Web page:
Subsequent to its latest balance sheet report, Norwegian Group issued NOK400 million (EUR37 million) of new equity and gained access to a NOK3.0 billion (EUR275 million) government guaranteed loan (it also underwent a debt-for-equity swap, but this made no difference to its cash balance).

These new sums considerably add to the NOK2.2 billion (EUR207 million) of cash that Norwegian reported at 31-Mar-2020.

Wizz Air still leads, even when other available sources of funds are included

The following chart shows available liquidity balances, including undrawn credit facilities and other agreed (or soon to be agreed) sources of liquidity, as a percentage of 2019 revenue for Europe's listed airline groups. It also shows this as the equivalent number of days of 2019 revenue.

An earlier version of this chart was presented in a CAPA analysis report of 18-Mar-2020. The present version adds more airline groups (Icelandair, Pegasus Airlines and Aegean Airlines Group) and brings the data to the most recently reported figures.

See related report: Wizz Air & Ryanair lead Europe on liquidity for COVID-19

Wizz Air is also at the top of this ranking, as it was in the earlier version, without any additional liquidity sources beyond its balance sheet cash/cash equivalents of 55% of 2019 revenue at 31-Mar-2020.

Wizz Air CEO József Váradi told a CAPA Masterclass on 6-May-2020 that more airlines should follow his example and be "managed for cash and not just paper profit".

See related report: Wizz Air to recover in one year, vs 2-3 for airline industry - Varadi

Finnair, easyJet and Air France-KLM move ahead of Ryanair

Finnair, with its additional liquidity as noted above, moves into second place, with total available liquidity at 53% of 2019 revenue. EasyJet is third, with 52%, boosted by newly signed term loans and cash to be realised from sale and leaseback transactions.

Air France-KLM's EUR7 billion of French state aid takes it into fourth place, with 49% of revenue in total available liquidity (versus 17% based on 31-Mar-2020 balance sheet cash alone).

Ryanair, with 48% purely based on its existing balance sheet cash/cash equivalents, is fifth, ahead of Aegean with 45%.

Lufthansa Group's state aid brings its available liquidity from 12% of 2019 revenue based on balance sheet cash alone to 40% (subject to final approvals).

IAG has increased its available liquidity from EUR9.25 billion at mid Mar-2020 to EUR10.0 billion, or 39% of 2019 revenue, at 30-Apr-2020, including EUR3.6 billion of undrawn facilities.

Pegasus' 28% is not augmented by undrawn facilities, nor is Turkish Airlines' 13%.

All the remaining groups in the ranking do have additional available liquidity beyond balance sheet cash/cash equivalents.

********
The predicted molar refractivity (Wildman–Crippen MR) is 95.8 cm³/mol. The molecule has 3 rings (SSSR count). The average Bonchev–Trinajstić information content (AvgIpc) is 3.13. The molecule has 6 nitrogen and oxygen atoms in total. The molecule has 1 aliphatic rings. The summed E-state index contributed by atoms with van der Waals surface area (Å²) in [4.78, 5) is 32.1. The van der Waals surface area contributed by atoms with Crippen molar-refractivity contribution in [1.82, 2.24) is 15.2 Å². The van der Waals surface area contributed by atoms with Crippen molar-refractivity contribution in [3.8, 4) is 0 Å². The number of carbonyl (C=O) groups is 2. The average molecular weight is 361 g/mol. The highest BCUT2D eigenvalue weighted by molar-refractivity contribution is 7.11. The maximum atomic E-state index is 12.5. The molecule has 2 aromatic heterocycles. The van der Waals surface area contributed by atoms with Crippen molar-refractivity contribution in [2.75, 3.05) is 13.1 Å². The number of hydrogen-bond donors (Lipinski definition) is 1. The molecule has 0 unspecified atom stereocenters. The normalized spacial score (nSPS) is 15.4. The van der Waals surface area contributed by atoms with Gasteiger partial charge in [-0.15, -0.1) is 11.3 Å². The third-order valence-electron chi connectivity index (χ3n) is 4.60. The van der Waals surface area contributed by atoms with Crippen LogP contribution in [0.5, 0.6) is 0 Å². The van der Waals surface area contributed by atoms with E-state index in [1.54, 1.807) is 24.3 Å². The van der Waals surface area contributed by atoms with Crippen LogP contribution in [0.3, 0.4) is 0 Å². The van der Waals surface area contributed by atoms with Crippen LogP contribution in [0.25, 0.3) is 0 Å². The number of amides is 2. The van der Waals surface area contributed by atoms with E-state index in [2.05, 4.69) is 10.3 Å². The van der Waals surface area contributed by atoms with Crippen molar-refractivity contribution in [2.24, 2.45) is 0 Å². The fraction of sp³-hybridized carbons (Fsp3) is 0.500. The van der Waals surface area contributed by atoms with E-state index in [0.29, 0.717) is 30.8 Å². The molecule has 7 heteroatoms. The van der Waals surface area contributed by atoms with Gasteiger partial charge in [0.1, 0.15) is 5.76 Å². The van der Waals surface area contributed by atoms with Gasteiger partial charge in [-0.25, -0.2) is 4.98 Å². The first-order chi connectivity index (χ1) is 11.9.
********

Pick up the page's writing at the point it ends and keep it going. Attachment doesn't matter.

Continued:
Icelandair is boosted from 15% to 19% of revenue (through undrawn credit facilities), Aeroflot Group from 6% to 18% (undrawn credit), and SAS from 9% to 16% (credit facility guaranteed by Sweden and Denmark).

Norwegian's available liquidity rises from 5% of 2019 revenue to 13% after its capital restructuring (see above), but it is still the least liquid of Europe's listed airline groups.

European airline groups: available liquidity as a percentage of 2019 revenue*

Deferred revenue is a vital source of liquidity

An important element in the liquidity available to airlines is deferred revenue.

The biggest part of this is sales in advance of carriage - sums received from passengers, but not booked as revenue until the flight departs.

A second element, for legacy airlines, is deferred revenue from loyalty schemes - points sold to partners, but not booked as revenue until the points are converted into flown trips; or points earned by scheme members.

For Western Europe's five leading airline groups, the value of deferred revenue shown as a liability on the balance sheet ranges from 15% of annual revenue (in the case of Air France-KLM) to 25% (in the case of Ryanair, all based on advance ticket sales), as shown in the chart below.

Western Europe's five leading airline groups: deferred revenue as a percentage of annual revenue 2019*

Airlines are reluctant to issue refunds for cancelled flights

This explains why some airlines have been slow to issue refunds for cancelled flights in the pandemic, preferring to offer alternative flights or to issue vouchers for future bookings.

Passengers have been understandably anxious to receive a refund, but airlines are understandably anxious to hold onto cash that could be the key to survival. This is particularly acute currently, when advance sales have all but dried up.

Even with some schedules beginning to expand once more, passengers are reluctant to book very far in advance until there is greater clarity on the lifting of travel restrictions and on hygiene and health safety standards in aviation to combat viral infection.

The effect of this can also be reduced demand for future bookings

Compounding the challenge is that passengers are also more reluctant to book ahead if they are uncertain of whether or not they will receive a refund if flights are cancelled.

Resolving this circular challenge will be another important factor in the recovery of demand for air travel.